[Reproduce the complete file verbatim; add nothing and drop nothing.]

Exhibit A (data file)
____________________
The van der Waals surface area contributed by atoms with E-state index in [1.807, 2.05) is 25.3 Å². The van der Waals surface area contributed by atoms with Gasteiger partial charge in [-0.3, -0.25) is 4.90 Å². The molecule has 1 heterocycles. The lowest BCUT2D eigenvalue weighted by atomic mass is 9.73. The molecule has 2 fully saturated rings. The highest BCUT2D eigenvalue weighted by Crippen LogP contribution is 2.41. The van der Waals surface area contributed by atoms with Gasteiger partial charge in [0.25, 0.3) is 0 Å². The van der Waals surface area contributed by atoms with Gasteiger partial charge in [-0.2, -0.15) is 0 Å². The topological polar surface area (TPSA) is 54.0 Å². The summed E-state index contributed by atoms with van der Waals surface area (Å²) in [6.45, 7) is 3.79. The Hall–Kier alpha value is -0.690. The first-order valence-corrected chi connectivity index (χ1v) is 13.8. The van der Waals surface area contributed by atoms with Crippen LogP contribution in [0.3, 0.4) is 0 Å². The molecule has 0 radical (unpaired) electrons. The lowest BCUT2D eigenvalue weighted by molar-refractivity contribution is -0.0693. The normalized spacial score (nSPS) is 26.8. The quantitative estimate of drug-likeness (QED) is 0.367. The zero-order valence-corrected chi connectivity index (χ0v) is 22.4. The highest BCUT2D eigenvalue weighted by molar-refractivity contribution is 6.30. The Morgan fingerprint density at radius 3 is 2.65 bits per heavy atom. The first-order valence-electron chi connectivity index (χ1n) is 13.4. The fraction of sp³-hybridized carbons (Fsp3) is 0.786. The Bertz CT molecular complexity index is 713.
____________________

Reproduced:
The van der Waals surface area contributed by atoms with E-state index in [1.807, 2.05) is 25.3 Å². The van der Waals surface area contributed by atoms with Gasteiger partial charge in [-0.3, -0.25) is 4.90 Å². The molecule has 1 heterocycles. The lowest BCUT2D eigenvalue weighted by atomic mass is 9.73. The molecule has 2 fully saturated rings. The highest BCUT2D eigenvalue weighted by Crippen LogP contribution is 2.41. The van der Waals surface area contributed by atoms with Gasteiger partial charge in [0.25, 0.3) is 0 Å². The van der Waals surface area contributed by atoms with Gasteiger partial charge in [-0.2, -0.15) is 0 Å². The topological polar surface area (TPSA) is 54.0 Å². The summed E-state index contributed by atoms with van der Waals surface area (Å²) in [6.45, 7) is 3.79. The Hall–Kier alpha value is -0.690. The first-order valence-corrected chi connectivity index (χ1v) is 13.8. The van der Waals surface area contributed by atoms with Crippen LogP contribution in [0.3, 0.4) is 0 Å². The molecule has 0 radical (unpaired) electrons. The lowest BCUT2D eigenvalue weighted by molar-refractivity contribution is -0.0693. The normalized spacial score (nSPS) is 26.8. The quantitative estimate of drug-likeness (QED) is 0.367. The zero-order valence-corrected chi connectivity index (χ0v) is 22.4. The highest BCUT2D eigenvalue weighted by molar-refractivity contribution is 6.30. The Morgan fingerprint density at radius 3 is 2.65 bits per heavy atom. The first-order valence-electron chi connectivity index (χ1n) is 13.4. The fraction of sp³-hybridized carbons (Fsp3) is 0.786. The Bertz CT molecular complexity index is 713.